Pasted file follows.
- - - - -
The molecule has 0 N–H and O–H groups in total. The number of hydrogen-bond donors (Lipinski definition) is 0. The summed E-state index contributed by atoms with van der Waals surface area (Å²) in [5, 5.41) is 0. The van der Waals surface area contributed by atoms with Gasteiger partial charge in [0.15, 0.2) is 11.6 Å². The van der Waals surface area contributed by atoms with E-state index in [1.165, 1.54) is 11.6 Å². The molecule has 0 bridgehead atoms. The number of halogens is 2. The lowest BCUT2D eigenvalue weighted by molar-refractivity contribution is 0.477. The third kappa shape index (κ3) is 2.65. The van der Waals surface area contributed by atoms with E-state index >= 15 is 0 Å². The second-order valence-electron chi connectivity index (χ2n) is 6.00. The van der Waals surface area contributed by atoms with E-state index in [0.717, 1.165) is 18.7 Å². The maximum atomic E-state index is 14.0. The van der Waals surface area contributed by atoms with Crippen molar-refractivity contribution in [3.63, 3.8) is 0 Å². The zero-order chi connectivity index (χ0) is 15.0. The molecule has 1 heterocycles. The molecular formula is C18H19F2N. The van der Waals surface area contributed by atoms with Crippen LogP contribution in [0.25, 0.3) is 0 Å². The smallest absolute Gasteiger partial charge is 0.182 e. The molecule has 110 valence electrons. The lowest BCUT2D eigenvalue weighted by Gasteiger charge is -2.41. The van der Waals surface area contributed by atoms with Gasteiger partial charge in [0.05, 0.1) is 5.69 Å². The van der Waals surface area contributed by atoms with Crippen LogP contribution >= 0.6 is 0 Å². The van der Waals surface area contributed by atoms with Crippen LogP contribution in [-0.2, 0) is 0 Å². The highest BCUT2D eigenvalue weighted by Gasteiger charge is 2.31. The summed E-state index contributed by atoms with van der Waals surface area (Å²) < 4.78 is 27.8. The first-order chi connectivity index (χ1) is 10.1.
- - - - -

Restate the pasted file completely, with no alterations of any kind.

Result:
The molecule has 0 N–H and O–H groups in total. The number of hydrogen-bond donors (Lipinski definition) is 0. The summed E-state index contributed by atoms with van der Waals surface area (Å²) in [5, 5.41) is 0. The van der Waals surface area contributed by atoms with Gasteiger partial charge in [0.15, 0.2) is 11.6 Å². The van der Waals surface area contributed by atoms with E-state index in [1.165, 1.54) is 11.6 Å². The molecule has 0 bridgehead atoms. The number of halogens is 2. The lowest BCUT2D eigenvalue weighted by molar-refractivity contribution is 0.477. The third kappa shape index (κ3) is 2.65. The van der Waals surface area contributed by atoms with E-state index >= 15 is 0 Å². The second-order valence-electron chi connectivity index (χ2n) is 6.00. The van der Waals surface area contributed by atoms with E-state index in [0.717, 1.165) is 18.7 Å². The maximum atomic E-state index is 14.0. The van der Waals surface area contributed by atoms with Crippen molar-refractivity contribution in [3.63, 3.8) is 0 Å². The zero-order chi connectivity index (χ0) is 15.0. The molecule has 1 heterocycles. The molecular formula is C18H19F2N. The van der Waals surface area contributed by atoms with Crippen LogP contribution in [0.25, 0.3) is 0 Å². The smallest absolute Gasteiger partial charge is 0.182 e. The molecule has 110 valence electrons. The lowest BCUT2D eigenvalue weighted by Gasteiger charge is -2.41. The van der Waals surface area contributed by atoms with Gasteiger partial charge in [0.05, 0.1) is 5.69 Å². The van der Waals surface area contributed by atoms with Crippen LogP contribution >= 0.6 is 0 Å². The van der Waals surface area contributed by atoms with Crippen LogP contribution in [-0.2, 0) is 0 Å². The highest BCUT2D eigenvalue weighted by Gasteiger charge is 2.31. The summed E-state index contributed by atoms with van der Waals surface area (Å²) < 4.78 is 27.8. The first-order chi connectivity index (χ1) is 10.1.